Emissions trading - how to avoid action on climate change

February 28, 2009

The Rudd government's proposed Carbon Pollution Reduction Scheme (CPRS) is not just bad, it's dangerous.

How to respond to the proposed scheme was widely discussed and debated by more than 500 people at the Climate Action Summit in Canberra last month. The consensus decision: we must prevent the CPRS from becoming law.

As debate about the controversial scheme grows, increasing numbers of people are beginning to realise just how astoundingly inadequate it really is as a response to the climate emergency. PM Kevin Rudd's government is on the defensive.

In her attempts to defend the scheme, minister for promoting climate change Penny Wong has repeatedly argued that reducing Australia's emissions will take a lot of the one thing we no longer have: time.

The harsh reality is that climate tipping points — what scientists refer to as "points of no return" — are being passed now. A serious climate policy would acknowledge that carbon emissions cuts of at least 5% per year is the minimum required for a safe climate future. Science and global justice dictates this approach. Politics must fall into line. The government's pathetic target of a 5% reduction by 2020 must be rejected.

The problems with the CPRS are manifest. Even compared to the emissions trading scheme employed in the European Union — a scheme widely acknowledged to have failed spectacularly to reduce emissions — the CPRS is a dud. It is a reflection of just how beholden the Rudd government is to the shady corporate interests of the "greenhouse mafia", as the big polluters call themselves.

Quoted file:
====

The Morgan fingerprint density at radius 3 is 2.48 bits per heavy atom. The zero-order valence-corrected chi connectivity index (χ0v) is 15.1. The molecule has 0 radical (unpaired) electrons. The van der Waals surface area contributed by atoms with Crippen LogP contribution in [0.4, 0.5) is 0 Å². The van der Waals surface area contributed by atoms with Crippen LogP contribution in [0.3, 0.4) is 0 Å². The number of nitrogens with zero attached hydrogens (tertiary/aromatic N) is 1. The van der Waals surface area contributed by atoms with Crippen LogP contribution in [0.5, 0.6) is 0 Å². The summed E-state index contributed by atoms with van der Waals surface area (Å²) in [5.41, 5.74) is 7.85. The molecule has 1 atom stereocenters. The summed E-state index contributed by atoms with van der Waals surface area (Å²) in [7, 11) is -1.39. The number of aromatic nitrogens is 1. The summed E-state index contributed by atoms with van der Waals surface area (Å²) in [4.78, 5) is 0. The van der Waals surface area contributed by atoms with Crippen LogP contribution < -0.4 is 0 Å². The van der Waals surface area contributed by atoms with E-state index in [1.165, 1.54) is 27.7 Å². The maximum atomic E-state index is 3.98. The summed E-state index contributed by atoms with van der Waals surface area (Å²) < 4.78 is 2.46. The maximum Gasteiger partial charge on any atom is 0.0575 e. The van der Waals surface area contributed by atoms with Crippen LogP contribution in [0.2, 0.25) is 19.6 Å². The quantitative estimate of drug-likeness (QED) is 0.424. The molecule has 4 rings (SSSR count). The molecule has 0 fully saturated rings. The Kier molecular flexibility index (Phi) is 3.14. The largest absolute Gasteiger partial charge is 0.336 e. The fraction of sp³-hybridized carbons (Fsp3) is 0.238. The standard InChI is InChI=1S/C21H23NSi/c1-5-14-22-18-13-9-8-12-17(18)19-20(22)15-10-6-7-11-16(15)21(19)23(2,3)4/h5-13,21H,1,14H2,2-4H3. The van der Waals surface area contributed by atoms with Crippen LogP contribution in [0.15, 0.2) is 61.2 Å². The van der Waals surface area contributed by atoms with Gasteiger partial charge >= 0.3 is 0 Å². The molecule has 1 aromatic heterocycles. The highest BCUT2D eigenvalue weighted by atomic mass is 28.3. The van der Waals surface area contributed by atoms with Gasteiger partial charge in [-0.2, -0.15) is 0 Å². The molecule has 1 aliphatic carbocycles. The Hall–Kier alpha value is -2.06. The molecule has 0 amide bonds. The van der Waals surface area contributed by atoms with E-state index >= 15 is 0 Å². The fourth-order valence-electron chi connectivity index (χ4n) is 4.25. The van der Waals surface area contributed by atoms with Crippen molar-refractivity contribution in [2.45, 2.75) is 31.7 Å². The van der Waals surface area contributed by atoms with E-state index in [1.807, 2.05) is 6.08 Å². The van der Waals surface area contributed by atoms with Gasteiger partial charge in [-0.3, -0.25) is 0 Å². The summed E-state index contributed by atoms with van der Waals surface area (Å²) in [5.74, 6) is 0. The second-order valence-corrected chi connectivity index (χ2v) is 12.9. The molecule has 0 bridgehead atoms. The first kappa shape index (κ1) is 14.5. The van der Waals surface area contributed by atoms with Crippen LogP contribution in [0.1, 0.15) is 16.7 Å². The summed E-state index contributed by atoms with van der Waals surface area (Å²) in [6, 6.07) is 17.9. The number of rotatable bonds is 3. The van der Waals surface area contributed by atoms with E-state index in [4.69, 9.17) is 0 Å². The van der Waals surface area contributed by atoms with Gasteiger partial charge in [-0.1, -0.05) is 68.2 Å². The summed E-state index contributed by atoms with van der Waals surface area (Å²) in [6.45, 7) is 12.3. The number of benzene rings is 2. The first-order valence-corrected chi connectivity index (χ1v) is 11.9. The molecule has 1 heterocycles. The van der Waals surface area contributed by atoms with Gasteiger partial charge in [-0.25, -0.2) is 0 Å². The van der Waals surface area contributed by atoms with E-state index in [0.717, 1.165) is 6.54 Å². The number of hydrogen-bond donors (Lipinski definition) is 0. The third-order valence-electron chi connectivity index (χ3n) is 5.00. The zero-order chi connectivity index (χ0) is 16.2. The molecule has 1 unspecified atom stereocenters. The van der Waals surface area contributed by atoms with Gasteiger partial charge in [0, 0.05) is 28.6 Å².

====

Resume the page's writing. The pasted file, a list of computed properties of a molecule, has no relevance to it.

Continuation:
The biggest problem with the CPRS, however, is that it's simply not designed to reduce emissions to safe levels. Nor is it fashioned to spark a transformation of Australia's fossil-fuel dependent economy, promote green jobs or encourage the establishment of a sustainable energy grid based on renewables.

Rather, it's carefully designed to prevent the serious action required and instead protect the profit margins of the dirtiest industries. Under the government's emissions trading scheme, some of Australia's biggest polluters are even expected to expand production.

Polluter gets rich

Nine billion dollars of public funds will be awarded to Australia's biggest polluters in the form of free permits and subsidies under the scheme. The government insists it must compensate the dirtiest, most energy-intensive industries for the "inconvenience" of wreaking havoc on the Earth's biosphere 5% less than they have until now.

Perversely, this compensation scheme constitutes a big reward for the companies that have made the least effort to reduce their emissions over the past decades.

Money and resources that could be directed towards fast-tracking renewable energy and public transport will instead be handed over to major emitters including Rio Tinto, Alcoa and BHP. This entirely negates the polluter-pays principle.

Under Rudd and Wong's scheme it's working people who pay; polluters get rich.

Under current government policy, energy-intensive industries like coal and aluminium refining already receive an estimated $9 billion annually in subsidies.

In contrast, the Rudd government has budgeted just $500 million dollars towards the research and development of renewable energy.

Furthermore, if Rudd and Wong's emissions trading scheme is introduced, individual efforts to reduce emissions will have absolutely zero impact on the total level of emissions in Australia.

The Australia Institute's Richard Denniss explained on February 2 on Inside.org.au: "Let's be clear about this. When the CPRS comes in, it won't matter how many solar hot water systems are installed, how many airconditioners sit unused on a summer's day or how small our cars are. Unless the CPRS is either amended or defeated in the Senate, it will be impossible for individuals to reduce Australia's emissions below the 5% target decreed by the government."

Lower energy use in households, or in any one industry, will simply free up extra permits for the big polluters. The corporations who make fractional emission reductions will be able to profit from selling "excess" permits to another corporation to use.